Dear XK-fellows, Some weeks ago I wrote about a waterleakage (through the overflow-pipe). I seems like a worn top-gasket. The gasket was not the old asbetsos/copper gasket, but a "simple" pressed steel (?) gasket. The new one I got from my dealer is similar to the old one. Can anybody tell me if there is other and may be better types of gaskets? And: it is recommended to use gasket sealant - a friend of mine mentioned "3M Spray 90". - Thank you, Martin Jacobsen
To all, My head will be going back on soon. I have received a lot of advice on the best way to do it. Some say don't use anythings on the head and block surfaces. Others say smear a little engine grease on all sides. Permatex is out someone else said. What do you guys say? Aloha, Rob XK-140 FHC
Rob, I expect this to open a can of worms on head gasket coatings. First, the head and block surfaces should be clean with no grease or oil on the surfaces. You are asking for trouble if you don't. Second, the head gasket is coated with coppercoat on both sides. I have used this method for over 14 years on my cars with no ill effect. I was told to do this by Jaguar mechanics when I was first rebuilding by XK140. Never had a problem. A friend of mine did not do this and had to replace the head gasket on his E-type because of coolant seepage. Your call on this. Third, the head studs should have a die run over them before reassembly. Incorrect torque readings could occur due to threads being deformed, rusted, etc. Also plan to retorque the head bolts after 400 to 1000 miles are on the motor. - Cleo Bay Jr., 52 XK120 OTS, 56 XK140 OTS, 62 E-Type OTS, 65 S-Type Sedan, 49 Olds Sedan, 57 Triumph TR6 M/C, 96 GMC P/U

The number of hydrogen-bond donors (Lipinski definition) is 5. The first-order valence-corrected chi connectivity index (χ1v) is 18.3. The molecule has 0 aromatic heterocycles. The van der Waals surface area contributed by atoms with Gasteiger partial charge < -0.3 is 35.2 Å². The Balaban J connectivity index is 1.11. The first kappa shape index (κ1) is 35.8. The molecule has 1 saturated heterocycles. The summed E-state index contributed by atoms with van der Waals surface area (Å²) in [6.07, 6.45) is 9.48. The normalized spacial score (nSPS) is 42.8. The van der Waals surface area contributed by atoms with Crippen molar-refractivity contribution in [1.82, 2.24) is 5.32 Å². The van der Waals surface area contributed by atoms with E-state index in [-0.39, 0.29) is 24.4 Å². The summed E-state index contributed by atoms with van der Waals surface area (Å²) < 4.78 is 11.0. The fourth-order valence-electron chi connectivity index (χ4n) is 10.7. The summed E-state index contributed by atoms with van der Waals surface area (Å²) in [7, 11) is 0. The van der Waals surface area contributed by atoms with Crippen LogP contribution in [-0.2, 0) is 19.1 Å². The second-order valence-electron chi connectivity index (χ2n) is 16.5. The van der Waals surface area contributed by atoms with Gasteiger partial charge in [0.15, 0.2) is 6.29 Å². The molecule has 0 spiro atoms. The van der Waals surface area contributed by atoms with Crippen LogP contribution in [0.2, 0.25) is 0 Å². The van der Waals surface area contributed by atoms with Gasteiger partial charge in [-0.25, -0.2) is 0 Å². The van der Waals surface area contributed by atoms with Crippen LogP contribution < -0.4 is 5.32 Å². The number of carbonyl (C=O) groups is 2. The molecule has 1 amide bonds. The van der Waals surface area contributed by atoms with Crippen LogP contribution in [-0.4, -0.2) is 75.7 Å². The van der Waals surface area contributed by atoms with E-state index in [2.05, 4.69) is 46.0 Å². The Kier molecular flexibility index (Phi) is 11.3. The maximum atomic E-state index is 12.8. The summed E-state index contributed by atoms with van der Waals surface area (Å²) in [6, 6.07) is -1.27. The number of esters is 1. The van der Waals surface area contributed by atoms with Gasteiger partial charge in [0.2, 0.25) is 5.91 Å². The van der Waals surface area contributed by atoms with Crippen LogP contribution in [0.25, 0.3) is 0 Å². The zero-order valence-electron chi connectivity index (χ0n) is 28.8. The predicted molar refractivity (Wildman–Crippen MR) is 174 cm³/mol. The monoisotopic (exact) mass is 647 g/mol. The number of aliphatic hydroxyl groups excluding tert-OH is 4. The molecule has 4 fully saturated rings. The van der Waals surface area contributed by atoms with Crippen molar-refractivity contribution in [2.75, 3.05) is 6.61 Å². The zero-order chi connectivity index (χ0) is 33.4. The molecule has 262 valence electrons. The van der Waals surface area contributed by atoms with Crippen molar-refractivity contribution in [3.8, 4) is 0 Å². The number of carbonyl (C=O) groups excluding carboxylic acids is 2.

Rob, I've only done three or four head replacements, and never on an XK engine, but I've never used a sealant, and especially not an adhesive one. It shouldn't be necessary if the mating surfaces are smooth and flat, and using an adhesive makes future head removal a real pain. - Bob Mullins
The best result with a cast iron block and an aluminum head will result from the use of a gasket that has stainless steel as the seal material around the piston bore and the base of the gasket material made of graphite. This will allow for an excellent compression seal, and allow for the thermal expansion of the head against the block. Because of the difference in the thermal expansion of the different materials, this is the best solution. - Gene Burda